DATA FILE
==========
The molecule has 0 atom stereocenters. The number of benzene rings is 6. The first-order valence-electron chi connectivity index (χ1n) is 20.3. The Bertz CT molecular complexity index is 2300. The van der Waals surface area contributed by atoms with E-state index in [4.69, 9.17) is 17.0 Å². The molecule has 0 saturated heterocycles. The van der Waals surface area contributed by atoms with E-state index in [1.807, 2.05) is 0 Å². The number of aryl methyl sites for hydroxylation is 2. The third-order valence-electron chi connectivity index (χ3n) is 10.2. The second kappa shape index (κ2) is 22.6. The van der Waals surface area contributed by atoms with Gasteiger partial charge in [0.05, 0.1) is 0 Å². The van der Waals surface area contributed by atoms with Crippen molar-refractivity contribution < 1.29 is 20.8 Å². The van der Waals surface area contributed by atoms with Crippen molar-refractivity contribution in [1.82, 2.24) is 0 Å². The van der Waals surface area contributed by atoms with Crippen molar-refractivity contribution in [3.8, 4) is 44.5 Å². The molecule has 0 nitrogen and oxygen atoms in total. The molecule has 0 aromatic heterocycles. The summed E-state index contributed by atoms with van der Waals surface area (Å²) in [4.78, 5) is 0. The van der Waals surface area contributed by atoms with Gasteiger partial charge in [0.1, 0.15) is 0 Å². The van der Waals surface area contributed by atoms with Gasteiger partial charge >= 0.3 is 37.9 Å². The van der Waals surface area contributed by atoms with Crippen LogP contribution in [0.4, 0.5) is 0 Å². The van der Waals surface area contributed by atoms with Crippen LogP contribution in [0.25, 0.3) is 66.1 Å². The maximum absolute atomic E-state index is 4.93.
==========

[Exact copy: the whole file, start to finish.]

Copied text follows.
The molecule has 0 atom stereocenters. The number of benzene rings is 6. The first-order valence-electron chi connectivity index (χ1n) is 20.3. The Bertz CT molecular complexity index is 2300. The van der Waals surface area contributed by atoms with E-state index in [4.69, 9.17) is 17.0 Å². The molecule has 0 saturated heterocycles. The van der Waals surface area contributed by atoms with E-state index in [1.807, 2.05) is 0 Å². The number of aryl methyl sites for hydroxylation is 2. The third-order valence-electron chi connectivity index (χ3n) is 10.2. The second kappa shape index (κ2) is 22.6. The van der Waals surface area contributed by atoms with Gasteiger partial charge in [0.05, 0.1) is 0 Å². The van der Waals surface area contributed by atoms with Crippen molar-refractivity contribution < 1.29 is 20.8 Å². The van der Waals surface area contributed by atoms with Crippen molar-refractivity contribution in [1.82, 2.24) is 0 Å². The van der Waals surface area contributed by atoms with Crippen molar-refractivity contribution in [3.8, 4) is 44.5 Å². The molecule has 0 nitrogen and oxygen atoms in total. The molecule has 0 aromatic heterocycles. The summed E-state index contributed by atoms with van der Waals surface area (Å²) in [4.78, 5) is 0. The van der Waals surface area contributed by atoms with Gasteiger partial charge in [0.1, 0.15) is 0 Å². The van der Waals surface area contributed by atoms with Gasteiger partial charge >= 0.3 is 37.9 Å². The van der Waals surface area contributed by atoms with Crippen LogP contribution in [0.4, 0.5) is 0 Å². The van der Waals surface area contributed by atoms with Crippen LogP contribution in [0.25, 0.3) is 66.1 Å². The maximum absolute atomic E-state index is 4.93.